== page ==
Operators realize that real change will require new ways of looking at their future technology base, and this new term – unconsicous BSS – shows they are serious about getting digital. Here’s why.
In a very general sense, the digital economy is described (by Wikipedia) as “… an economy that is based on digital computing technologies”. Sometimes also referred to as the ‘internet economy’, if you think of the way that you sign up and use Uber, Netflix, or Amazon, they are good examples of how a product or service can be used digitally – everything is simple and easy, from the way you are onboarded or signed up to the service, to how the product is consumed or delivered. This type of ‘digital service experience’ is what traditional cable or telecom companies are striving for, and they’re finding out that it is not as easy as they’d hoped.
Which brings me to the concept of the ‘unconscious BSS’. One of our customers has started to use the term regularly, and when you think about the way they envision the technology stack they will need to become digital, it fits extremely well.
You see, the biggest thing standing in the way from an operator becoming digital is that their existing (legacy) technology stack, particularly their backend BSS/OSS systems, are preventing them from providing those digital service experience for their users. Analyst firm Analysys Mason created a recent report on such telco transformations, and observed that, “From a CSP’s perspective, the biggest bottleneck that holds back timely introduction of new products and services is the complexity and chaos of existing systems.”
Rather than replacing these legacy systems (too expensive), or modifying them (takes too long), they are instead using a strategy of isolation. They recognize that the role of billing systems is still important (especially for core services), but they are essentially choosing to build a box around them, placing all of the digital innovation capabilities above the box.
This is a pretty well known technology strategy – Gartner calls it ‘pace layering’, others call it ‘bi-modal IT’ or a ‘digital overlay’. No matter what you call it, it makes a tremendous amount of sense because it removes the risks involved in large billing transformation projects, gets operators to digital faster, and minimizes the disruption to ongoing service delivery.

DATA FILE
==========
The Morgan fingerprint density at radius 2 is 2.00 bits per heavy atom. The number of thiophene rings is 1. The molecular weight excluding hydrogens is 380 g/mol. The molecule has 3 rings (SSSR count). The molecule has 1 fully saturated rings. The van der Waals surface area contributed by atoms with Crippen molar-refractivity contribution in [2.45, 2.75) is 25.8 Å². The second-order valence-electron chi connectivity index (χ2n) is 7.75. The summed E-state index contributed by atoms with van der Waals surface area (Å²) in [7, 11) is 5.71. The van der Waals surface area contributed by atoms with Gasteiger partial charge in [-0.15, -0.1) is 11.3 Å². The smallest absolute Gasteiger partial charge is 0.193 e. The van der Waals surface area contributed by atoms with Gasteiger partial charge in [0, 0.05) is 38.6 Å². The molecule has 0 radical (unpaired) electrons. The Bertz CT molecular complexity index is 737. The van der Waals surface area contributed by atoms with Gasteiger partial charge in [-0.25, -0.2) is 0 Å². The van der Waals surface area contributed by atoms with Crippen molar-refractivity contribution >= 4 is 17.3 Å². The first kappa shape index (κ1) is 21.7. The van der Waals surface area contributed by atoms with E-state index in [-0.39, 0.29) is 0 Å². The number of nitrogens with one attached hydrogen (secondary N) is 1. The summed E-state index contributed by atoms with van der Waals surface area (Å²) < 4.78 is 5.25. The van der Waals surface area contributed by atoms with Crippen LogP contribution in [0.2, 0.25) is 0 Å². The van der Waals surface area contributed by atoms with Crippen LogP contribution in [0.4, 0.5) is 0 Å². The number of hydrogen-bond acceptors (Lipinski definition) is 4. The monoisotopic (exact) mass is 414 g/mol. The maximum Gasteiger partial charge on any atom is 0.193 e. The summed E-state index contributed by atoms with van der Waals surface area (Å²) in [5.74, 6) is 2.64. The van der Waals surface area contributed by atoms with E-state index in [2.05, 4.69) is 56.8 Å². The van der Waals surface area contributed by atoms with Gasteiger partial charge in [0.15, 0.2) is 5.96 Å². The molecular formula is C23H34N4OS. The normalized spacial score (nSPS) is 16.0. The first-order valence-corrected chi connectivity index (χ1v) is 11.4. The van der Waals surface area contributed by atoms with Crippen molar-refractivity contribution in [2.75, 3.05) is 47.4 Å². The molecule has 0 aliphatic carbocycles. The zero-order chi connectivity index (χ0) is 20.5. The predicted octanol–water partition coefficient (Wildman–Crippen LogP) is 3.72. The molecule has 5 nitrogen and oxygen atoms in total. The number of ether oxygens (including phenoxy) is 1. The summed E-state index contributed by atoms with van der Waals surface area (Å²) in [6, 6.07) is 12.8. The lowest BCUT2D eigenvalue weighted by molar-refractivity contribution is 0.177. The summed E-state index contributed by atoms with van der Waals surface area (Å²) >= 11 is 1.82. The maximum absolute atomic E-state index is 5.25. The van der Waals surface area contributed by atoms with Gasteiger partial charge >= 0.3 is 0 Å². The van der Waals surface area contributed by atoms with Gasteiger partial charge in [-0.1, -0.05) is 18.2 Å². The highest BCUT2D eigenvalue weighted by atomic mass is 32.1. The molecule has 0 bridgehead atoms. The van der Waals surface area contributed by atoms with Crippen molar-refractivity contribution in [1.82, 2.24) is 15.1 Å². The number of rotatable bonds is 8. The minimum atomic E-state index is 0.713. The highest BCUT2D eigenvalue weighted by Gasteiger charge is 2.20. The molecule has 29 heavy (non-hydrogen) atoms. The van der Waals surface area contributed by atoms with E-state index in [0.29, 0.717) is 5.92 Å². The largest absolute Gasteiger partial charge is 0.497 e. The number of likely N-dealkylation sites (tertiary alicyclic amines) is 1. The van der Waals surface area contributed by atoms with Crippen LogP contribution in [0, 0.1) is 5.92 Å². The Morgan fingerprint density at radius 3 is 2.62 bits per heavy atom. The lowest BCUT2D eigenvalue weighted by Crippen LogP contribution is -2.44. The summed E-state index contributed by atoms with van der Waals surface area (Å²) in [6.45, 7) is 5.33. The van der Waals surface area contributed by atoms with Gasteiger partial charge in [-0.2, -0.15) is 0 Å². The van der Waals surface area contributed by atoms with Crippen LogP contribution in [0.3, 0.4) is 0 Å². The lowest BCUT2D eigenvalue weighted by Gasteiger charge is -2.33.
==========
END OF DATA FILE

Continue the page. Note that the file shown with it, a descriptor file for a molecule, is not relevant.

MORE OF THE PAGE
Building on the BSS
So, we’re sitting in a series of customer meetings and many of the attendees are the people who manage and run the operator’s legacy billing platforms. Some employees of this billing vendor were also in the room. This is where we heard someone mention the ‘unconscious BSS’ term. It was repeated several times, and then someone asked one of the operator managers to explain it, “It is where we are going in order to get to digital. We’re going to leave the BSS alone, and plan all of our new digital capabilities above BSS in the stack – in essence the BSS is unconscious”.
And there it was. These guys were getting it, and they invented a new term in the process!
When you consider the three requirements operators are looking for as they transition to digital (besides the ongoing requirements of saving time and money), an unconscious BSS makes a lot of sense:
- Operators need to engage with their users digitally – and that means every user – above the BSS layer
- Operators need to embrace new operator services – especially cloud/OTT services – above the BSS layer
- Operators need to collect and manage user data across all services, including historical activity data, collected and analyzed (user recommendations, targeted advertising, machine learning) – all above the BSS layer
It is indeed a challenging time for operators. They have built up years and years of expertise in running and managing their traditional BSS/OSS systems, but it appears that they are beginning to realize that real change will require new ways of looking at their future technology base, and this new term is an indication that they are serious about getting digital.